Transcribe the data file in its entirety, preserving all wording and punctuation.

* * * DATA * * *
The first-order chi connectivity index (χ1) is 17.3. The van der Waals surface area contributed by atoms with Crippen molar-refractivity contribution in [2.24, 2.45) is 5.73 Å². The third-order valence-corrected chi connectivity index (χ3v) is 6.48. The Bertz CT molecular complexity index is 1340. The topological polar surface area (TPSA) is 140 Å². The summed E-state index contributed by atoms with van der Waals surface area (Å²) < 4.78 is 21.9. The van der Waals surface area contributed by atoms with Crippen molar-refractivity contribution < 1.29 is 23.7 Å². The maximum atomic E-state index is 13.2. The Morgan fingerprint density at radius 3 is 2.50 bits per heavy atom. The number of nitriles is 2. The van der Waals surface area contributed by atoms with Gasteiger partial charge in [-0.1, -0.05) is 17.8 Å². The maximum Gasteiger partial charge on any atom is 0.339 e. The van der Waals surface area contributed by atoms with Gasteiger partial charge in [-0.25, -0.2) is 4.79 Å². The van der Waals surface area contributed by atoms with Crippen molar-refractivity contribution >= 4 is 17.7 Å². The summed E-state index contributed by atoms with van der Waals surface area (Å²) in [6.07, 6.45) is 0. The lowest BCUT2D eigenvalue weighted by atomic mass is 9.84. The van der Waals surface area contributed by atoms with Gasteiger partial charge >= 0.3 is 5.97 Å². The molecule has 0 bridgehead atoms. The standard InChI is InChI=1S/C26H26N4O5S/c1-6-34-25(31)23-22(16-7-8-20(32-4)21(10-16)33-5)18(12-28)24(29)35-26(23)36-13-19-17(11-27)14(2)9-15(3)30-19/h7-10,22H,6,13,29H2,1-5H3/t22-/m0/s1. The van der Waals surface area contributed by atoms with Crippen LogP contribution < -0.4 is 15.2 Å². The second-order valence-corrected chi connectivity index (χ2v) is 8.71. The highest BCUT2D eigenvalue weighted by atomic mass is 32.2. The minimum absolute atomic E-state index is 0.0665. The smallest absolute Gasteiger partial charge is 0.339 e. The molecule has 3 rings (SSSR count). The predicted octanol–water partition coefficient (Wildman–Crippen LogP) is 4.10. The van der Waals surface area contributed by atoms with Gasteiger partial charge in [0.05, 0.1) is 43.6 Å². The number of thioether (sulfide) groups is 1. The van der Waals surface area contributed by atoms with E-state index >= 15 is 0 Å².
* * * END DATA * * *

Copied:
The first-order chi connectivity index (χ1) is 17.3. The van der Waals surface area contributed by atoms with Crippen molar-refractivity contribution in [2.24, 2.45) is 5.73 Å². The third-order valence-corrected chi connectivity index (χ3v) is 6.48. The Bertz CT molecular complexity index is 1340. The topological polar surface area (TPSA) is 140 Å². The summed E-state index contributed by atoms with van der Waals surface area (Å²) < 4.78 is 21.9. The van der Waals surface area contributed by atoms with Crippen molar-refractivity contribution < 1.29 is 23.7 Å². The maximum atomic E-state index is 13.2. The Morgan fingerprint density at radius 3 is 2.50 bits per heavy atom. The number of nitriles is 2. The van der Waals surface area contributed by atoms with Gasteiger partial charge in [-0.1, -0.05) is 17.8 Å². The maximum Gasteiger partial charge on any atom is 0.339 e. The van der Waals surface area contributed by atoms with Gasteiger partial charge in [-0.25, -0.2) is 4.79 Å². The van der Waals surface area contributed by atoms with Crippen molar-refractivity contribution >= 4 is 17.7 Å². The summed E-state index contributed by atoms with van der Waals surface area (Å²) in [6.07, 6.45) is 0. The lowest BCUT2D eigenvalue weighted by atomic mass is 9.84. The van der Waals surface area contributed by atoms with Gasteiger partial charge >= 0.3 is 5.97 Å². The molecule has 0 bridgehead atoms. The standard InChI is InChI=1S/C26H26N4O5S/c1-6-34-25(31)23-22(16-7-8-20(32-4)21(10-16)33-5)18(12-28)24(29)35-26(23)36-13-19-17(11-27)14(2)9-15(3)30-19/h7-10,22H,6,13,29H2,1-5H3/t22-/m0/s1. The van der Waals surface area contributed by atoms with Crippen LogP contribution < -0.4 is 15.2 Å². The second-order valence-corrected chi connectivity index (χ2v) is 8.71. The highest BCUT2D eigenvalue weighted by atomic mass is 32.2. The minimum absolute atomic E-state index is 0.0665. The smallest absolute Gasteiger partial charge is 0.339 e. The molecule has 3 rings (SSSR count). The predicted octanol–water partition coefficient (Wildman–Crippen LogP) is 4.10. The van der Waals surface area contributed by atoms with Gasteiger partial charge in [0.05, 0.1) is 43.6 Å². The number of thioether (sulfide) groups is 1. The van der Waals surface area contributed by atoms with E-state index >= 15 is 0 Å².